A group of wildfires, including one that tore through 2,500 acres of Napa County during the day, saw fierce growth Sunday night in California’s wine country, threatening to reach Santa Rosa in an eerily similar firestorm that played out three years earlier and prompting urgent evacuations.

Structures burned in the blazes, collectively managed as the Glass Fire, included the Chateau Boswell winery, which was engulfed in flames in video recorded by Bee visual journalist Daniel Kim, on the Silverado Trail outside St. Helena. The Glass Mountain Inn also burned.

A second fire in the area, called the Boysen Fire, was threatening rugged terrain west of St. Helena across the Mayacamas Mountains into Sonoma County.

At 9:50 p.m., the Napa County Sheriff’s Office issued evacuation orders for unincorporated areas from the 2900 block of White

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  • September 29, 2020
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Coronavirus worries force election officials to get creative

COLUMBUS, Ohio (AP) — The coronavirus has upended everyday life in ways big and small. What happens when those disruptions overlap with voting? Thousands of state and local election officials across the U.S are sharing ideas and making accommodations to try to ensure that voters and polling places are safe amid an unprecedented pandemic.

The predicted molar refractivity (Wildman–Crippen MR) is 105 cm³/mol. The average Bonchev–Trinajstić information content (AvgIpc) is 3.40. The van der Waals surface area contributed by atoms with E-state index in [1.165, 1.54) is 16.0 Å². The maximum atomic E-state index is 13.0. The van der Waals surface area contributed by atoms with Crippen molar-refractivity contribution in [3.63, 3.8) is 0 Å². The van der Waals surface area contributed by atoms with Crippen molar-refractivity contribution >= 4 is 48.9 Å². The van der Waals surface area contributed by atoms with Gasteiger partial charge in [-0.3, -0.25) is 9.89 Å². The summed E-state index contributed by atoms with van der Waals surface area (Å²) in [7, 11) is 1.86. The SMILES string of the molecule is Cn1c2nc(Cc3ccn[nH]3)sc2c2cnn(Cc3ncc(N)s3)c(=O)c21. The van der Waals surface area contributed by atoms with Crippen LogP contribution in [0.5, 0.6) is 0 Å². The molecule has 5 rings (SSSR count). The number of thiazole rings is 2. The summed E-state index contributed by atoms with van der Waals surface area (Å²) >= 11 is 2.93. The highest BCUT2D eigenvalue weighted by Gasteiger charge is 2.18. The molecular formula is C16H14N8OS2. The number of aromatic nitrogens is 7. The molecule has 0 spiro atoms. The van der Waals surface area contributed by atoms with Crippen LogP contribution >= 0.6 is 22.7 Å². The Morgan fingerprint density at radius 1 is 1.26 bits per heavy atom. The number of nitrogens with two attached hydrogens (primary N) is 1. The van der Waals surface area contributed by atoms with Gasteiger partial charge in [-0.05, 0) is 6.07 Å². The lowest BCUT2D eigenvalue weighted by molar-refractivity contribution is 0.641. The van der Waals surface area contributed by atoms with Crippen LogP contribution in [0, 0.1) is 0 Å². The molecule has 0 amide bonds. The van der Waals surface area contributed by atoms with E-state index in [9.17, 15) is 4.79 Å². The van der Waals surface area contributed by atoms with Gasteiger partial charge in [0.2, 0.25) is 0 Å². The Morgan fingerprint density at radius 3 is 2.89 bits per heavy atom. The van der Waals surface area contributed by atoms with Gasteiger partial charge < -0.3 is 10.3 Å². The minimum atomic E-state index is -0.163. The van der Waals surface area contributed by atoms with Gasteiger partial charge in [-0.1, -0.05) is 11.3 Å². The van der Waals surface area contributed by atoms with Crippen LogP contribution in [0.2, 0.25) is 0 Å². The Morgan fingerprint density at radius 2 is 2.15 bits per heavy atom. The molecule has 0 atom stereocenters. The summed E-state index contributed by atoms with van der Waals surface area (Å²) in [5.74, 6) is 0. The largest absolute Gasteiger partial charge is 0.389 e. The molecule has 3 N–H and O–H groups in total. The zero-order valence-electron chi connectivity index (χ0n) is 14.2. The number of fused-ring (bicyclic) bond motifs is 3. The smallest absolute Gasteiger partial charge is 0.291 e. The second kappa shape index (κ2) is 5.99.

Some are finding ways to expand access to voter registration and ballot request forms. Others are testing new products, installing special equipment or scouting outdoor voting locations.

Here are virus-related obstacles voters could face during this unprecedented presidential election year along with some of the solutions being tried:

CLOSURES AND CURTAILED HOURS

What if you need a voter registration form or absentee ballot application and all the normal go-to places are closed or open by appointment only? It’s a problem nationwide.

The most recent American Library Association survey found that 62% of U.S. libraries, which are

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  • August 30, 2020
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When Val Demings Stood by Police Officers Accused of Excessive Force

An 84-year-old World War II veteran named Daniel Daley broke his neck outside a Florida bar after being slammed to the ground by an Orlando police officer young enough to be his grandson. It happened in 2010, after Daley left his car in the wrong parking lot. He came out as a tow truck arrived. An argument ensued. The next thing the octogenarian remembered was being in the hospital.